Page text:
Segregation is the most commonly accepted and perpetuated form of racism that still exists in America. As an upper middle class white person living in 53206, the poorest zip code in Wisconsin, which happens to be 0.8% white, for the last 14 years, my family and I have witnessed the effects of people repeatedly separating themselves based on wealth, which at least in Milwaukee, means you are separating based on race.
I say that it is socially accepted, because racial segregation has now been reframed to be a separation based on wealth instead of skin color.
In an article published recently by the Brookings Institute examining the gap in white and black wealth, the median white family’s net worth in 2016 was $178,000. That is ten times that of the median black family ($17,150).
While it is no longer socially acceptable to publicly declare separation based on race. There is nothing wrong with saying one place to live is better than another because of “safety” and “good schools”. What someone that says these things really means, is that the people living there are in the same part of the spectrum of the socio economic class they identify with or wish to identify with in the foreseeable future.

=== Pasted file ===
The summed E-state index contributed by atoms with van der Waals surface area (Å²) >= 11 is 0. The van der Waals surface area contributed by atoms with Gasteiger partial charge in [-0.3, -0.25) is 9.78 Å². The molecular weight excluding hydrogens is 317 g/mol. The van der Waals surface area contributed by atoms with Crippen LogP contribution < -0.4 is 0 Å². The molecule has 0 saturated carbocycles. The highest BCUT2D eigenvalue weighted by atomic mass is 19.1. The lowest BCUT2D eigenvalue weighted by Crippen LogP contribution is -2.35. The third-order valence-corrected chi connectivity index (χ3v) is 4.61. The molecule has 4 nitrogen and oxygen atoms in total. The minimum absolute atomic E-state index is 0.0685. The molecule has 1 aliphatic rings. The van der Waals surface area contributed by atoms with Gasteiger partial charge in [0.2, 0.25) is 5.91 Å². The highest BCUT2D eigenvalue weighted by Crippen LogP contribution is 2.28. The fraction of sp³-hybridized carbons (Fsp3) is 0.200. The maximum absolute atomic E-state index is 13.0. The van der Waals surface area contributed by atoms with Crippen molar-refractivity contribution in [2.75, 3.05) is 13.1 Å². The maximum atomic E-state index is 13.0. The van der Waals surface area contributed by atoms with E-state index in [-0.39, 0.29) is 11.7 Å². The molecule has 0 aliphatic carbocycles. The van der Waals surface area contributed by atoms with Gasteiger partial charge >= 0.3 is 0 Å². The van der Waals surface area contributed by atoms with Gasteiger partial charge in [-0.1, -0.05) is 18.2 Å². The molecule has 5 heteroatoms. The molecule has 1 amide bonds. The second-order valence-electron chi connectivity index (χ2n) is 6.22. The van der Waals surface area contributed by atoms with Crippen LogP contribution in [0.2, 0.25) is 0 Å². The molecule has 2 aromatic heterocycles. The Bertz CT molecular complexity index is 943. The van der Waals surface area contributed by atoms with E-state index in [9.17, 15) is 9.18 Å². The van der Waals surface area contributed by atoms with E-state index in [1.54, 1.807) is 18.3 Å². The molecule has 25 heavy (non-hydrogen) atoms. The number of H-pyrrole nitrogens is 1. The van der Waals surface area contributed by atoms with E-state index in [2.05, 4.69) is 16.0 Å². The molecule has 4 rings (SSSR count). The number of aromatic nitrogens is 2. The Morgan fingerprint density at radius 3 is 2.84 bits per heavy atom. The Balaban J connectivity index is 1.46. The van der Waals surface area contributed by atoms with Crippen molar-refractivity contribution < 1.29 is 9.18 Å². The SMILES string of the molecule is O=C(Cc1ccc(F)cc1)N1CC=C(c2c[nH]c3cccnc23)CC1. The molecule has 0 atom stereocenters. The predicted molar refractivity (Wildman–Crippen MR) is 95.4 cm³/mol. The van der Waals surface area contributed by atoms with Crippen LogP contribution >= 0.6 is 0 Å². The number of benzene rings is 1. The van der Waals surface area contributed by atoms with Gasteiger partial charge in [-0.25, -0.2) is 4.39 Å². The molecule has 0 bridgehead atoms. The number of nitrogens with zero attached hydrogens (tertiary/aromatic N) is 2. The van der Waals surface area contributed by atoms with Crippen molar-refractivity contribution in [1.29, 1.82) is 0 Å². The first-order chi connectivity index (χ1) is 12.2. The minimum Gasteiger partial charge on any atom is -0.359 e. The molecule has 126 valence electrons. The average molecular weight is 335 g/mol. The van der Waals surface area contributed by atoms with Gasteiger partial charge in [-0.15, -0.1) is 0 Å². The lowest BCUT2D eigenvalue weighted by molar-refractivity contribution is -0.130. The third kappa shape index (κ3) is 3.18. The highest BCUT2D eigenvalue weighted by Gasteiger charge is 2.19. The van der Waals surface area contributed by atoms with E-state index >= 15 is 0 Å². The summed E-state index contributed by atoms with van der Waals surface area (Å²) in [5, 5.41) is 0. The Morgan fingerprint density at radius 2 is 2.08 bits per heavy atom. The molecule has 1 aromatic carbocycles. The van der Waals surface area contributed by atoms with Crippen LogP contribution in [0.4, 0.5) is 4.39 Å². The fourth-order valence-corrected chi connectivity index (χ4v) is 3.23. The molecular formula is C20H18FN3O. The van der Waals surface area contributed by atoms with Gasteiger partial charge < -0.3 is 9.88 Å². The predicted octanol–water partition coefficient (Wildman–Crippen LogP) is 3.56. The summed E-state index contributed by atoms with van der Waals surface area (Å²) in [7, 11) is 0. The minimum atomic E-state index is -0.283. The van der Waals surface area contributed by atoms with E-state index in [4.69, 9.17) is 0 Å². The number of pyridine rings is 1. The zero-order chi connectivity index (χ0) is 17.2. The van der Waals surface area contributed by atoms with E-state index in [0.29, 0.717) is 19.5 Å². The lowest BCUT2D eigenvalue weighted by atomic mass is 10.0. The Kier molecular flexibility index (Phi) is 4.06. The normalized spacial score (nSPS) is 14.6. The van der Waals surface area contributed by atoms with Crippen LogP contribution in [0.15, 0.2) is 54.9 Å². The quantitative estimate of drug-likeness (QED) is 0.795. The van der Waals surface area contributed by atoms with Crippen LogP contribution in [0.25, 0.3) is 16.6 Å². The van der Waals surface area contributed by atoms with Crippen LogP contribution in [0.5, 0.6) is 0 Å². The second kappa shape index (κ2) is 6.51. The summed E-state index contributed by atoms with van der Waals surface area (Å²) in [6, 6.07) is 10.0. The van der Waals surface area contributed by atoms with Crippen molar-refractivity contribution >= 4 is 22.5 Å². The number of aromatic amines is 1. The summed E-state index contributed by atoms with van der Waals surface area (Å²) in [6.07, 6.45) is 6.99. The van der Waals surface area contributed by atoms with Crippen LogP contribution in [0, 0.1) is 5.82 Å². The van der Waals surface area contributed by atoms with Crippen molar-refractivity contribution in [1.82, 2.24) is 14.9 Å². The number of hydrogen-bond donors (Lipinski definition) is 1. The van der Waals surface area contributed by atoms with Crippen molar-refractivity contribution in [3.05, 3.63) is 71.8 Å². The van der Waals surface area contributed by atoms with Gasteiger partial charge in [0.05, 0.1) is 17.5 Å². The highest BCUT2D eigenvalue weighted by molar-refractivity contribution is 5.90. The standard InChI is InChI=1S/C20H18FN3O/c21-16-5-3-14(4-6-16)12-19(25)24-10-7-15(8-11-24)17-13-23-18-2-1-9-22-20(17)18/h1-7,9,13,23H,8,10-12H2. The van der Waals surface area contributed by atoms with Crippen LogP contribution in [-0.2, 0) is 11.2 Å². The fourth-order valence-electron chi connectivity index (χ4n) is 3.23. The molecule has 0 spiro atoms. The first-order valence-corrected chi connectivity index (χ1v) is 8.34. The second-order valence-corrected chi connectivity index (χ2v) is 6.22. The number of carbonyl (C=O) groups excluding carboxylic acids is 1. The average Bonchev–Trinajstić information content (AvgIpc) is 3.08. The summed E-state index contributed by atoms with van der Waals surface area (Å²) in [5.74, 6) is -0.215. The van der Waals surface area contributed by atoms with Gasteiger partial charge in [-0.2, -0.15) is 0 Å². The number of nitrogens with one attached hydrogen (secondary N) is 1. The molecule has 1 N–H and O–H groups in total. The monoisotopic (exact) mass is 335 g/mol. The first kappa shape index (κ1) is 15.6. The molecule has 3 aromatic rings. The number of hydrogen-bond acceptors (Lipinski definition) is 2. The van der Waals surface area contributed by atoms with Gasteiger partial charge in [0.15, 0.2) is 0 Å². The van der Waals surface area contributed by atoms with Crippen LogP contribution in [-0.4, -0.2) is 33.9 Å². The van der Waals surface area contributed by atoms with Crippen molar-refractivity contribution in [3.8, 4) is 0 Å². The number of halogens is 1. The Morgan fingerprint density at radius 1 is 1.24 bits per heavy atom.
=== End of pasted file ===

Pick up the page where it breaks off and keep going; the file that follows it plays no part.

Almost no one stops and thinks about how their economic status impacts the area in which they choose to live or places they choose to avoid when deciding where to live. We have spent the last 14 years observing what happens when people living in poverty are systematically avoided and subsequently looked down upon for their poverty. The disdain for the poor is often justified by non-poor whites, creating swirls of cyclical poverty. Rather than intentionally geographically aligning with people in poverty, they are avoided at a high cost. The avoidance of the poor, which in my neighborhood means poor and black, is so pervasive the idea that a 36 year old white man and his family would willingly live and stay living there is shocking to both the non-poor whites living in the suburbs and the poor black living down the street.